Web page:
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Sees Herself as Crusader : Glaucoma Victim Pushes Legal Use of Marijuana

June 18, 1989|BRIAN MURPHY | Associated Press

HOLLYWOOD, Fla. — Elvy Musikka begins most days as she ends them--smoking a legal joint and hoping others like her can some day do the same.

Either rolled like a cigarette or baked into brownies, marijuana has been in Musikka's life for more than 12 years as she tried to lessen the effects of glaucoma, which has left her with only 10% of her sight.

But she clearly sees herself as a crusader for the thousands of glaucoma victims throughout the United States denied legal use of the drug that reduces the high eye pressure caused by the disease.

"I think people have every right to sue the government for keeping them from what could be their one hope left of keeping their sight," said Musikka, 44, one of three people given government-grown marijuana for medical reasons.

"I am constantly haunted by the idea there are others who will never see the stars again or look upon their children because they were denied a simple plant."

Musikka's application for legal marijuana was approved by the U.S. Food and Drug Administration in October, two months after a Broward Circuit Court judge was persuaded to clear her of marijuana-growing charges.

Each month, Musikka receives 300 marijuana cigarettes shipped to Bascom Palmer Eye Institute in Miami.

If she smokes, it's a joint every three hours. "But actually I prefer to eat it," Musikka said. "You feel less stoned and it lasts longer. I can eat some pot brownies and go about 12 hours. Also, your throat doesn't get so raspy. But that's OK if you want to sing some blues."

Musikka has turned to music since her limited sight keeps her from working. She now travels throughout Florida discussing marijuana treatment for glaucoma and promoting her newly released four-song record album partially funded by a $6,000 grant from the state Division of Blind Services.

The songs--two in English and two in Spanish--are among lyrics and melodies she began after her glaucoma worsened in 1976. "I was scared to death of going totally blind. The music was a way to keep my mind off my problems."

Musikka has a scrapbook with the cover photograph showing her beside a bushy marijuana plant in 1984. The pages are covered with clippings about her legal fight and her clandestine days growing her own marijuana.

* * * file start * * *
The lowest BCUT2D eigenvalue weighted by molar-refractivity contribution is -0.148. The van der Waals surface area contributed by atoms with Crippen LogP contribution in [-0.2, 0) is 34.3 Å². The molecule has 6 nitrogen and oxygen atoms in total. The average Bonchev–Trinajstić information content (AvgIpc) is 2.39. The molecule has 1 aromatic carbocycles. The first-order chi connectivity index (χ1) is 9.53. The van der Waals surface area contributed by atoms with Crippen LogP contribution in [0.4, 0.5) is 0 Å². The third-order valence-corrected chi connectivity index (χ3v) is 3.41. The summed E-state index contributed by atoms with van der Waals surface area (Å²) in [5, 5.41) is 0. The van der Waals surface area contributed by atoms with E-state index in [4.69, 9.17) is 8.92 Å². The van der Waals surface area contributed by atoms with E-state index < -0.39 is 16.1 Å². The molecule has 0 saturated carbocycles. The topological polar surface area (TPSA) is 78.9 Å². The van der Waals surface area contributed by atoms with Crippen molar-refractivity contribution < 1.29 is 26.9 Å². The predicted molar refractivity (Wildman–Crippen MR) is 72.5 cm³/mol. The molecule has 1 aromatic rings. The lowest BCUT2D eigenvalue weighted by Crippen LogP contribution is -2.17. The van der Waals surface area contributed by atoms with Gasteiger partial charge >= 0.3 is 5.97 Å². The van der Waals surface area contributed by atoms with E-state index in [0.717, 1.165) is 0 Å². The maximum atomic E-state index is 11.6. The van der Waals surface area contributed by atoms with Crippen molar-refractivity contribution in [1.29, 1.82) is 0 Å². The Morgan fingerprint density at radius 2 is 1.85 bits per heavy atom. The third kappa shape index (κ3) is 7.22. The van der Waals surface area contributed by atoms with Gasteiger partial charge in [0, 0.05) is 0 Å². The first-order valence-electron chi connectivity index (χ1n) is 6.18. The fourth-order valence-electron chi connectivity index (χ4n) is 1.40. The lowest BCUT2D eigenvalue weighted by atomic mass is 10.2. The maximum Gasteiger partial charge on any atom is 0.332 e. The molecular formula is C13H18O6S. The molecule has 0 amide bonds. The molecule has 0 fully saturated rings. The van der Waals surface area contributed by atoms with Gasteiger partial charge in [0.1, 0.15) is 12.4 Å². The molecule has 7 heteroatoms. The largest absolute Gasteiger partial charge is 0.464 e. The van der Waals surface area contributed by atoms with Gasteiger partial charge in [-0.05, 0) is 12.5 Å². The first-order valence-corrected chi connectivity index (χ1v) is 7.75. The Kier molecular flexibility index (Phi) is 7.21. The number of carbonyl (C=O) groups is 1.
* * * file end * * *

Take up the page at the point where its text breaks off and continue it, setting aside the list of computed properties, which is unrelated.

Began Bringing Her Marijuana

In 1976, she conducted an interview under a pseudonym for a newspaper in her hometown of Hollywood, about 15 miles north of Miami. When friends realized Musikka was the subject of the story, they began bringing her marijuana.

"It was great because I was raising two kids and couldn't afford to keep a supply on my own. But I decided to grow my own to save some money and at least have some always on hand. . . . The problem was keeping out animals--birds, cats and dogs. They seem to love it. One time my puppy ate a whole plant. He slept for a couple hours but otherwise he was all right."

For nearly 10 years, Musikka grew several marijuana plants on the deck of her screen-enclosed pool. A roommate in February, 1988, tipped police and Musikka spent a night in jail before being bailed out. Her case drew wide publicity and support from two others allowed legal marijuana: glaucoma sufferer Bob Randall and south Florida stockbroker Irvin Rosenfeld, who has a rare disease that causes tumors in his bones.

One of Three With Permission

Randall, president of the Alliance for Cannabis Therapeutics in Washington, said Musikka is only the third person to be guaranteed a supply of marijuana.

"I can't explain why the government is withholding marijuana while people are going blind," Musikka said.

FDA spokeswoman Susan Cruzan said no figures are available on the number of people given marijuana under medical experiments, including cancer patients who use it to counteract the nausea from chemotherapy.

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